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Tips And Tricks – Get Good information every time!!

The MVCC library is designed to be your information center but there may be times when you can’t make it to campus. When that happens the library’s website is the perfect place to get started on your research.

If you can’t get what you need on our website you might need to use other websites. Anyone can put anything on the internet and sometimes information looks more credible at first glance than it is on closer inspection. Most web content is posted without any form of review for accuracy or reliability, so it is up to you to make sure that the online information you find is credible. Ask yourself, “Is this source credible?” every time you choose a web source. This is especially true of sources with no author or organizational affiliation. You will likely have to navigate to the homepage of the site to judge its credibility.

Some examples of bad sites that look good are: History of the Fisher-Price Airplane, and Coalition to Ban DHMO Dihydrogen Monoxide. Take a look and see if you can figure out what’s wrong with them.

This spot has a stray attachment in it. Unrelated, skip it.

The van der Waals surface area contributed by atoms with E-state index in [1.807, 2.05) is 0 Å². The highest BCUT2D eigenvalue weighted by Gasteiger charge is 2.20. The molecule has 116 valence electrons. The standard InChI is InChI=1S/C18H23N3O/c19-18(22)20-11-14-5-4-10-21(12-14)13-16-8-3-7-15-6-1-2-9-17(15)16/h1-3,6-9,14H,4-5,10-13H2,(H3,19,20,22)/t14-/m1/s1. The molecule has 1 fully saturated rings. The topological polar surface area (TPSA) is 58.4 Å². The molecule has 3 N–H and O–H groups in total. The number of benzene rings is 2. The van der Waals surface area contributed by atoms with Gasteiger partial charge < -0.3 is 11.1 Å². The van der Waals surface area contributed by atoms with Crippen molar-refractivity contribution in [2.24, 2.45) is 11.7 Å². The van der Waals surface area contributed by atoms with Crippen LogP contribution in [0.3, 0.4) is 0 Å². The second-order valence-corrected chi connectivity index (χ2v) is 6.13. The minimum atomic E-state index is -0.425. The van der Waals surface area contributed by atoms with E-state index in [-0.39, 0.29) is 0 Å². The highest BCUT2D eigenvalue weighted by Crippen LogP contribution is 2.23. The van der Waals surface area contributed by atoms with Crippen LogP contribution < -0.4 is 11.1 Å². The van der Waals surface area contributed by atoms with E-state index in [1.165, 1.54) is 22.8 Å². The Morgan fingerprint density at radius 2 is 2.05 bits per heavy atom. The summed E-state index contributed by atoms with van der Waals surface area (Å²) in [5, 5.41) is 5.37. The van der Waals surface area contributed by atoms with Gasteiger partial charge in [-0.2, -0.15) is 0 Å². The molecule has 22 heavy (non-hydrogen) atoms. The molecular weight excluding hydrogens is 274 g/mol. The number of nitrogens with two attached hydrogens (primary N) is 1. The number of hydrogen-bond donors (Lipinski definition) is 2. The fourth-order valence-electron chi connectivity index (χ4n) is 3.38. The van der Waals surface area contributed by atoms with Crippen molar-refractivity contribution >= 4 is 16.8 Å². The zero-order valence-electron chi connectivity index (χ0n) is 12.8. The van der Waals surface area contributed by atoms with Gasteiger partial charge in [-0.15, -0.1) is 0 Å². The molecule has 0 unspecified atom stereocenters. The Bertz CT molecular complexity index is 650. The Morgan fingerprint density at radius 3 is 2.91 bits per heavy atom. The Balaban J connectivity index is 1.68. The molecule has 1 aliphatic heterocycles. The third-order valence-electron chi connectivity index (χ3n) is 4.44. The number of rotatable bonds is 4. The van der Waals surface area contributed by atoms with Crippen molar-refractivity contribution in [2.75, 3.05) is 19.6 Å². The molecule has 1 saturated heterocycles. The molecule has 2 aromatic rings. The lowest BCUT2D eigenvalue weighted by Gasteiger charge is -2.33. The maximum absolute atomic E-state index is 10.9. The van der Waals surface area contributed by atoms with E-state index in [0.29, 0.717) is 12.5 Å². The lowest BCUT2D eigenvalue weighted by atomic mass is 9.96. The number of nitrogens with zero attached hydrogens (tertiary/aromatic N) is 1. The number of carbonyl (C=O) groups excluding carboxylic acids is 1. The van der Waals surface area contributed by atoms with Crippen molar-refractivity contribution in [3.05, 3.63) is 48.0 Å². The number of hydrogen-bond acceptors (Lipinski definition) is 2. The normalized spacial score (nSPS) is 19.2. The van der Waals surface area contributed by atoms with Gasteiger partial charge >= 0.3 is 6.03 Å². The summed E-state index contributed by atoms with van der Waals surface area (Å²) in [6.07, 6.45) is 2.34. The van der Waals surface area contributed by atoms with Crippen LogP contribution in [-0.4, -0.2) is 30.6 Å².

Here are few tips to make sure you get good information. Ask yourself:

Authority – Are the author and sponsor identified? Is the author qualified? Is the sponsor identified and reputable?

Dates – Does the site tell when it was last updated? Is the information current? For many disciplines, the currency of information is vital.

Accuracy – Is the information given reliable & error free?

Bias – What is the site’s objective? Is it designed to sway opinion? Is it advertising something?

Citations – Does the site say where it got its information?

Remember, if you aren’t sure you can always ask a librarian.

Happy Researching!